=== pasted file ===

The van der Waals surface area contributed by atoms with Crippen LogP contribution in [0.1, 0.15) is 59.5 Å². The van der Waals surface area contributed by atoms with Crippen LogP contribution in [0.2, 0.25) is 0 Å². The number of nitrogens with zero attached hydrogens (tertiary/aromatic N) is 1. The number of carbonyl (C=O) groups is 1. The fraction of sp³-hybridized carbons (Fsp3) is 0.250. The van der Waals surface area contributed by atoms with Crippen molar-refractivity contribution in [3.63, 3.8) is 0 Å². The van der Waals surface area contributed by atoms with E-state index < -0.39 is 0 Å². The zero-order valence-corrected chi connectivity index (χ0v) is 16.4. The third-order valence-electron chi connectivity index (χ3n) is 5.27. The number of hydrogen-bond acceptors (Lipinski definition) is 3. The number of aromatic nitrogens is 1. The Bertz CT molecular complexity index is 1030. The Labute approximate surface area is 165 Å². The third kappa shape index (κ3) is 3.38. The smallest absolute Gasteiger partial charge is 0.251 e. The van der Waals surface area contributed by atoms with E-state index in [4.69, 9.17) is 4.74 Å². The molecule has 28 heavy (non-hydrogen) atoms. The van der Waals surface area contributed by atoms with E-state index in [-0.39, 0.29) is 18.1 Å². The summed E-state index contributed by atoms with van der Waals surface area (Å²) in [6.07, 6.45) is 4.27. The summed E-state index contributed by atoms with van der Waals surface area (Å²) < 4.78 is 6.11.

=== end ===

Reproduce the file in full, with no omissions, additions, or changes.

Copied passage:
The van der Waals surface area contributed by atoms with Crippen LogP contribution in [0.1, 0.15) is 59.5 Å². The van der Waals surface area contributed by atoms with Crippen LogP contribution in [0.2, 0.25) is 0 Å². The number of nitrogens with zero attached hydrogens (tertiary/aromatic N) is 1. The number of carbonyl (C=O) groups is 1. The fraction of sp³-hybridized carbons (Fsp3) is 0.250. The van der Waals surface area contributed by atoms with Crippen molar-refractivity contribution in [3.63, 3.8) is 0 Å². The van der Waals surface area contributed by atoms with E-state index < -0.39 is 0 Å². The zero-order valence-corrected chi connectivity index (χ0v) is 16.4. The third-order valence-electron chi connectivity index (χ3n) is 5.27. The number of hydrogen-bond acceptors (Lipinski definition) is 3. The number of aromatic nitrogens is 1. The Bertz CT molecular complexity index is 1030. The Labute approximate surface area is 165 Å². The third kappa shape index (κ3) is 3.38. The smallest absolute Gasteiger partial charge is 0.251 e. The van der Waals surface area contributed by atoms with E-state index in [4.69, 9.17) is 4.74 Å². The molecule has 28 heavy (non-hydrogen) atoms. The van der Waals surface area contributed by atoms with E-state index in [-0.39, 0.29) is 18.1 Å². The summed E-state index contributed by atoms with van der Waals surface area (Å²) in [6.07, 6.45) is 4.27. The summed E-state index contributed by atoms with van der Waals surface area (Å²) < 4.78 is 6.11.